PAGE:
Oregon’s first speed camera has had a very busy first month. And that’s great news for fans of safer streets.
The Portland Bureau of Transportation installed the camera on SW Beaverton-Hillsdale Highway on August 25th. It’s been issuing only warning since then but the agency announced this morning that as of tomorrow (9/24) the warnings end and the citations begin.
If the first month is any indication, the camera will be a huge success (unless people don’t mind getting tickets). PBOT says the presence of the camera (and associated signage) has already reduced top-end speeding by 93 percent (more stats below).
Portland’s fight against the epidemic of speeding on our streets is about to get real. Beginning August 1st of this year the city’s first unmanned fixed photo radar cameras will go into operation.
The new cameras will be installed by Xerox Corporation at four locations as per an ordinance adopted by Portland City Council yesterday (PDF). The ordinance calls for two cameras (facing each direction) that will be in operation 24 hours a day seven days a week at each location: Beaverton-Hillsdale Highway between 30th and 39th, SE 122nd between Foster and Powell, Marine Drive, and outer SE Division. The Portland Bureau of Transportation (PBOT) is focused on these locations because they are all on a list of “high crash corridors” that have a history of fatal crashes that’s at least 25 percent higher than normal.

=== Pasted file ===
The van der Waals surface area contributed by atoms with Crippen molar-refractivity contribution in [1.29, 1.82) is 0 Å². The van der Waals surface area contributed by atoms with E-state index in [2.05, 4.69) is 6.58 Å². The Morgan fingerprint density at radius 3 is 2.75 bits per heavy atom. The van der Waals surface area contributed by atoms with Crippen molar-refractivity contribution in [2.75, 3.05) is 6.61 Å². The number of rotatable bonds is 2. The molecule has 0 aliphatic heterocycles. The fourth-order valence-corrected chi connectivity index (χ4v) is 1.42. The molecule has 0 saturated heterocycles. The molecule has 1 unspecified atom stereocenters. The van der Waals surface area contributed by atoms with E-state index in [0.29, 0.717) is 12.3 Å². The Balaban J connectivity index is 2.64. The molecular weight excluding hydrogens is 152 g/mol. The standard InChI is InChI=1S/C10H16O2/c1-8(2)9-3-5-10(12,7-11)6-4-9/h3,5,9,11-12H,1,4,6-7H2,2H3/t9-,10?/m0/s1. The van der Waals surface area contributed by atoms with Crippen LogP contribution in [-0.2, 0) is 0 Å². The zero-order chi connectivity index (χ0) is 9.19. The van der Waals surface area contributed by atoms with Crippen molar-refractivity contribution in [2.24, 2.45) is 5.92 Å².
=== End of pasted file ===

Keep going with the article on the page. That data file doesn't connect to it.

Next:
When it comes to the rules of the road, there are a few facts of life — or, as sociologists might call them, social norms.
When people are in cars, they tend to drive over the speed limit if they feel it’s safe to do so and they can get away with it.
When people are on bikes, they tend to roll through stop signs if they feel it’s safe to do so and they can get away with it.
When people are on foot, they tend to cross the street whenever they feel it’s safe to do so and they can get away with it.